A Closer Look At YA (Young Adult Fiction)
Published on July 11, 2011 by lahilden | Views: 1070

With blockbuster best sellers like J.K. Rowling’s, Harry Potter Series and Stephanie Meyer’s, Twilight Series, Young Adult Literature has become a booming business.  Even James Patterson stepped into the action when he co-authored the book “Middle School, The Worst Years of My Life.”

YA literature is written for adolescents and young adults, usually those ages 14 to 21.  YA shares the fundamental elements as all fiction, in regards to character, plot, setting, theme, and style.  Theme and style are often lower ranked in importance to more tangible elements (plot, character, and setting) which appeal more readily to young readers.

The majority of YA stories portray an adolescent as the protagonist, rather than an adult or child.  The focus is on the challenges of youth.  YA literature spans all genres.  Some themes include identity issues, sexuality, bullying, family struggles, and many others.

Some Amazon and Barnes & Noble recommendations for YA fiction.

Suzanne Collins – Mockingjay (The last book in The Hunger Games series)
Sarah Dessen – Someone Like You
Charlaine Harris – The Sookie Stackhouse series (This is a great series)
Jeff Kinney – Diary of a Whimpy Kid series (My kids love these)
Stephanie Meyer – The Short Second Life of Bree Tanner


Goodreads Contest has Ended for London's Quest
Published on July 8, 2011 by lahilden | Views: 1010
The Goodread's Giveaway Contest has ended.  Thank you to the 1062 people who entered.

Congratulations to the winners!!!

How Important Are Your Characters Names?
Published on July 1, 2011 by lahilden | Views: 1090

Choosing names for your characters is not always easy.  The sound of a name adds tone and dimension to your characters, thus making it important enough for you to do your research. 

Origin - Check websites and search for the origin of the name.  You do not want to place a McDuff sir name (Scottish origin) in England, unless he’s supposed to be there.

Social Class – Make sure the name matches the social class of your character.  You don’t name your English duke, Jack since it’s a working class name.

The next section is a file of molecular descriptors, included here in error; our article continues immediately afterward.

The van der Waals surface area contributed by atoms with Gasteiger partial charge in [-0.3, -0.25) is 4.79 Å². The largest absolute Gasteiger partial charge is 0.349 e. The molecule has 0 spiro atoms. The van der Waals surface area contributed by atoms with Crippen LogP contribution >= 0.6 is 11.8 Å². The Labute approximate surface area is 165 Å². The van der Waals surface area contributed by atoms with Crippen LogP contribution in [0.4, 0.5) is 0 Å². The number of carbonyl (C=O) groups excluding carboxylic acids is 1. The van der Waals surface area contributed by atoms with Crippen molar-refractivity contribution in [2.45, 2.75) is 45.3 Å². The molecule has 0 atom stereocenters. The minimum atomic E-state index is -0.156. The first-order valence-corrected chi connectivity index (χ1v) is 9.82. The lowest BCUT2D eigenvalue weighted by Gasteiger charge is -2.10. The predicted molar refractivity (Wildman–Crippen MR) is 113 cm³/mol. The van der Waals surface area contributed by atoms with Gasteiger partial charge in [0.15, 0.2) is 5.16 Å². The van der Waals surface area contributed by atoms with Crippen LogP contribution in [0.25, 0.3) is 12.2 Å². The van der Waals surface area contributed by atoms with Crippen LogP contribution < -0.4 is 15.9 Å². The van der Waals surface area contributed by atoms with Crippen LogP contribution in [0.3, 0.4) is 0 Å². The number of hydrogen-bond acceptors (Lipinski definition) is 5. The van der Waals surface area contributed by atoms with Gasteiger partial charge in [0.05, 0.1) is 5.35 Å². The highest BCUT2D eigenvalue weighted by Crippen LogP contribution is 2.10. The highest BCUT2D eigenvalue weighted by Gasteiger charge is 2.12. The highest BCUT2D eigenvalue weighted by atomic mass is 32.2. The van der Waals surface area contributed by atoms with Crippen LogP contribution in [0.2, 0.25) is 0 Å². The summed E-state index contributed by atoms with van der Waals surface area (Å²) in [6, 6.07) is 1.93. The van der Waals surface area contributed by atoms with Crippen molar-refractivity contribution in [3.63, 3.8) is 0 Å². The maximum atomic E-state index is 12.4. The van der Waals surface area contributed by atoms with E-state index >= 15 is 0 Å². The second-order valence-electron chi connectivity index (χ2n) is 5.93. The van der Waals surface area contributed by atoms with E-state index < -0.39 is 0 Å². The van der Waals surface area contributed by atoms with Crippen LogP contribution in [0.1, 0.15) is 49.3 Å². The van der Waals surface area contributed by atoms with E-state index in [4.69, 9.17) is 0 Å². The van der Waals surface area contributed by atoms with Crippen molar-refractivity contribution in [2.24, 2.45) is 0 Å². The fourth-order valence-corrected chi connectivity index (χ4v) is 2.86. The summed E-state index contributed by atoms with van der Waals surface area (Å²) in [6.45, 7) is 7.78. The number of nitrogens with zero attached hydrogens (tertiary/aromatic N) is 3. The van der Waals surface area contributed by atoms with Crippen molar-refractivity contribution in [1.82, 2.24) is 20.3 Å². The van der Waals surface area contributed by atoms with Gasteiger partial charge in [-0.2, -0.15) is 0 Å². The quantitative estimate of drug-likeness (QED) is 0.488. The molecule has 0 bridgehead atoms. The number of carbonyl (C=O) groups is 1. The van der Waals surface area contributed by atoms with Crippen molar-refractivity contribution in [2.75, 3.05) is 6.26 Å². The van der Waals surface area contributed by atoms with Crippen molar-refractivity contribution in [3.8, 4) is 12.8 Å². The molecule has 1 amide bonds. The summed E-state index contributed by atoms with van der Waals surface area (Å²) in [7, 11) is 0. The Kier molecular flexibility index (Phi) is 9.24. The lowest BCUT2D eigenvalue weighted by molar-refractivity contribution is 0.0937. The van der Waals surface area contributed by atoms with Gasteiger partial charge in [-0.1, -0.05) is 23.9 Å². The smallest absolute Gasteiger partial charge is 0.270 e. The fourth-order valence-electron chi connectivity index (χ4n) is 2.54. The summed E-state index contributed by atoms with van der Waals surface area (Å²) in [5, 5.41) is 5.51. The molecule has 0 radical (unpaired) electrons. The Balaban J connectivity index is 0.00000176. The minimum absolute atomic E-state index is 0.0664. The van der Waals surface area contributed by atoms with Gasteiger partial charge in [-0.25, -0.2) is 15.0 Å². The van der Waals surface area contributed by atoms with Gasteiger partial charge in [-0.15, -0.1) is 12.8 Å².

Era Appropriate – Check the year your name became popular so you don’t have the female name Brook in Regency England.

Popular Linked Names – You don’t want to name your hero Jack and your heroine Jill, unless you are doing so intentionally.

Same Letter – Try not to make too many characters names begin with the same letter.  This can become confusing for the reader.

Pronunciation – Try not to make the names too difficult to pronounce.  No one will wish to discuss your book if they can’t pronounce the characters names.

You want your characters names to match their personalities and actions, as well as making the names ring true for your readers.

Of course, I don’t always practice the above rules.  In the novel I’m currently working on, The Wallflower’s Godmother, I have a list of unsuitable marriage candidates, and I named them: The Marquis of Stranded, the Marquis of Byle, the Earl of Waitilater, the Earl of Ifton, and the Count of Nevermore.  These characters never play a role in the story, so I decided to have some fun with their names.  If you find yourself stuck and can’t think of a name, I would recommend a baby name book as a starting point.

If you write Regency, I suggest the fun link below for ideas.

http://www.ugoi.net/nonsense/name.html


Steampunk is gaining in the romance market.
Published on June 16, 2011 by lahilden | Views: 1827

 Steampunk is a sub-genre of science fiction, alternate history, and speculative fiction that came into prominence during the 1980s and early 1990s.  Steampunk novels describe an alternate history, and usually take place in the 19th century, often times during Britain's Victorian Period.

While steampunk novels describe the life and inventions of the time with historical fundamentals, they also explore technology, with an emphasis on steam technology. Steampunk incorporates prominent elements of either science fiction or fantasy.  The novels often feature futuristic innovations as Victorians may have envisioned them, based on a Victorian perspective of fashion, culture, architectural style, etc.  An example of this would be the fictional machines found in the stories by of H. G. Wells and Jules Verne.  

Steampunk novels may include modern technologies like the computer, but developed earlier due to an alternate history.